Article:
“There definitely is a shortage in the labor market right now – everybody is experiencing it in construction," says Kristen Ripmaster, sales and operations manager at Constructionjobs.com. There are jobs on the site says Ripmaster, but applications are down or nonexistent.
Construction, notes Ripmaster, took a hit during the downturn and so the flow of young people choosing to go into the industry stopped. Furthermore, anyone still in the market is already working because of the boom in the industry.
But Dean Baker, co-director of the Center for Economic and Policy research, has another take on the mismatch. “It doesn’t seem that skills are the issue,” he says.
The biggest disconnect, he says, between available jobs and how long it takes to fill them, is in the retail and restaurant industries.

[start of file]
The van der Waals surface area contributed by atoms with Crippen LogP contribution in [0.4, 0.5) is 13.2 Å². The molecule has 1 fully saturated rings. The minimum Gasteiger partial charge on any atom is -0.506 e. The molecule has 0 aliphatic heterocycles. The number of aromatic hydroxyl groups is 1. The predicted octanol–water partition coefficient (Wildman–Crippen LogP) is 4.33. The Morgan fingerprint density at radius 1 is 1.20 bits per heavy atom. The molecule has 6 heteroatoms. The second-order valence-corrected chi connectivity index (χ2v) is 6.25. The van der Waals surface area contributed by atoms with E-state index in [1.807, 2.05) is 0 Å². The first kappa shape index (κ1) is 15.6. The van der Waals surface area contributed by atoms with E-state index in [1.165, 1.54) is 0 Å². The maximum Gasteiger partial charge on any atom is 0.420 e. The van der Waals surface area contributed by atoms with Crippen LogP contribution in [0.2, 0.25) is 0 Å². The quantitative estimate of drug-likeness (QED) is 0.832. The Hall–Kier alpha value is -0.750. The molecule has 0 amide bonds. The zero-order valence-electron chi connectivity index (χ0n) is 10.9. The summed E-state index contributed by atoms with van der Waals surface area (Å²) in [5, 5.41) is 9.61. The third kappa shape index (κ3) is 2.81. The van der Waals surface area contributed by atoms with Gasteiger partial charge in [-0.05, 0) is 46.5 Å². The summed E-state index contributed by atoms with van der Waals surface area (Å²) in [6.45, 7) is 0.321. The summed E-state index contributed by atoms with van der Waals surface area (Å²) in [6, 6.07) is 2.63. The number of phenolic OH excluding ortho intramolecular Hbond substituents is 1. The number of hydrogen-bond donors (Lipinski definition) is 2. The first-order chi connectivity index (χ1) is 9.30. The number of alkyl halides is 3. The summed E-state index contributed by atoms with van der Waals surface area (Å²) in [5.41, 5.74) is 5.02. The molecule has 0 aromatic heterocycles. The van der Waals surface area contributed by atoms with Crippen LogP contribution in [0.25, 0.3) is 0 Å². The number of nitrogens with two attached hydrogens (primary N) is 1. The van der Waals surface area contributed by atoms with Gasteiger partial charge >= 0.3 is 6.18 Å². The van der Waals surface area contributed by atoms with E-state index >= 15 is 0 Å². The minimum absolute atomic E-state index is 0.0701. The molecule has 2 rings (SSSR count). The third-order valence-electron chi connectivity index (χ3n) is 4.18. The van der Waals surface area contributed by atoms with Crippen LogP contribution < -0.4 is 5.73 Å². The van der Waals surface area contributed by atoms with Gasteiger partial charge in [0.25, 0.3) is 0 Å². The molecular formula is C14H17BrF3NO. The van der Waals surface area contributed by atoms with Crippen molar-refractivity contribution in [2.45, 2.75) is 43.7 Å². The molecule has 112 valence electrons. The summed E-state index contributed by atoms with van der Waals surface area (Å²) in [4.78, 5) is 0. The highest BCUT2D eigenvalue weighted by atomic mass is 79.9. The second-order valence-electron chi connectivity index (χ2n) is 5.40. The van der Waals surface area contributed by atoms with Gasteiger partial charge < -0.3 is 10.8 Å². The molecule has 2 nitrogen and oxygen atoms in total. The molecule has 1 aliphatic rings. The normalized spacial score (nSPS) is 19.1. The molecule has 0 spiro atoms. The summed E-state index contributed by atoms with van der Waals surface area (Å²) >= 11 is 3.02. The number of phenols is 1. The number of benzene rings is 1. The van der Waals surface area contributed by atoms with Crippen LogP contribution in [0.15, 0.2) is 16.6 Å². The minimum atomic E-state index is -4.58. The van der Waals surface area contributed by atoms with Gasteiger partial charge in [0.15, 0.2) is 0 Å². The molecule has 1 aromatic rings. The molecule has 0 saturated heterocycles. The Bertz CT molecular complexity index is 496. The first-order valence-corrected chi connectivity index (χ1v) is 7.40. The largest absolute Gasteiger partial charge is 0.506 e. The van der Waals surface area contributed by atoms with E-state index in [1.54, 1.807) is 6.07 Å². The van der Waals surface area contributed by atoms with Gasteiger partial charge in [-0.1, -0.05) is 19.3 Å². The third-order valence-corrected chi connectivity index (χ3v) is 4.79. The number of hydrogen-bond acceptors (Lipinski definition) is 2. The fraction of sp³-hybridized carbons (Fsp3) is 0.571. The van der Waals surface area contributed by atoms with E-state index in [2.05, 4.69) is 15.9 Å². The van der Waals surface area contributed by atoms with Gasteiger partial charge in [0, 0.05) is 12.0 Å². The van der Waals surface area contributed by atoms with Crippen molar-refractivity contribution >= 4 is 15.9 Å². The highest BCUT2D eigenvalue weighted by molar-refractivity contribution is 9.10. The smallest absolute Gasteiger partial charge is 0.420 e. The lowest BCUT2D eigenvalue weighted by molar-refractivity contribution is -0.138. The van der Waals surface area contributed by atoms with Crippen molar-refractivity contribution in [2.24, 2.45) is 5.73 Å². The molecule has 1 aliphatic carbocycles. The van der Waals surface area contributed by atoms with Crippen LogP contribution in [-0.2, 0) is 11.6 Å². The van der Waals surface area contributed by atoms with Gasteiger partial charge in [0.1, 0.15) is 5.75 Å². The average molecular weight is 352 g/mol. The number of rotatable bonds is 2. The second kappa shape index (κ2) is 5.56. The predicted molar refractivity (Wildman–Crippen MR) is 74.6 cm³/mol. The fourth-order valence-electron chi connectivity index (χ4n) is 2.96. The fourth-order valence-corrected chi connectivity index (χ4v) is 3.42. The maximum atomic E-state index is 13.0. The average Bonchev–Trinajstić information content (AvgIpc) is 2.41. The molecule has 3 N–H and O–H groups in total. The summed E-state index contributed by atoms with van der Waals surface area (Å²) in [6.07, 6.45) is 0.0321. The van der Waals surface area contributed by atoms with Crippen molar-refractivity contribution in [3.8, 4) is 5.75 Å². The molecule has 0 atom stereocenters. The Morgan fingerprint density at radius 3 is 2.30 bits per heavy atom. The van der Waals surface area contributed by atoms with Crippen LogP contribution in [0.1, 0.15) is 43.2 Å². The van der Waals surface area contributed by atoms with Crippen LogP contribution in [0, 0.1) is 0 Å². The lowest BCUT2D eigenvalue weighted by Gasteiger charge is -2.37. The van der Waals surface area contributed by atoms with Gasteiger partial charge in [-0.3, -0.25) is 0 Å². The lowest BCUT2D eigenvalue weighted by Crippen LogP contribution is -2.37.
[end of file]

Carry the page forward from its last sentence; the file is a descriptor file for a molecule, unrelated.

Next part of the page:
"It’s a little hard to believe that the reason restaurants and retail stores have all these openings that are going unfilled, is because they can’t find qualified workers," Baker says.
DiceHoldings, a company that tracks how long it takes to fill jobs, says both employers and workers have been getting pickier about what they want – which makes it harder to find a match.
But if employers need workers, Baker says, they’ll have to begin offering higher salaries.
"We all understand that if you want a really good quarterback, you’re willing to pay $20 million a year to get a really good quarterback" he says. "And you’ll get a really good quarterback."
The IMF has revised its view of global economic growth prospects: It’s a mixed picture, leaning towards poor.
The U.S. will have grown 2.2 percent by the end of this year, the IMF says. That's not stunning, but still 0.5 percent higher than the fund’s previous prediction. The U.S. is expected to grow 3.1 percent in 2015.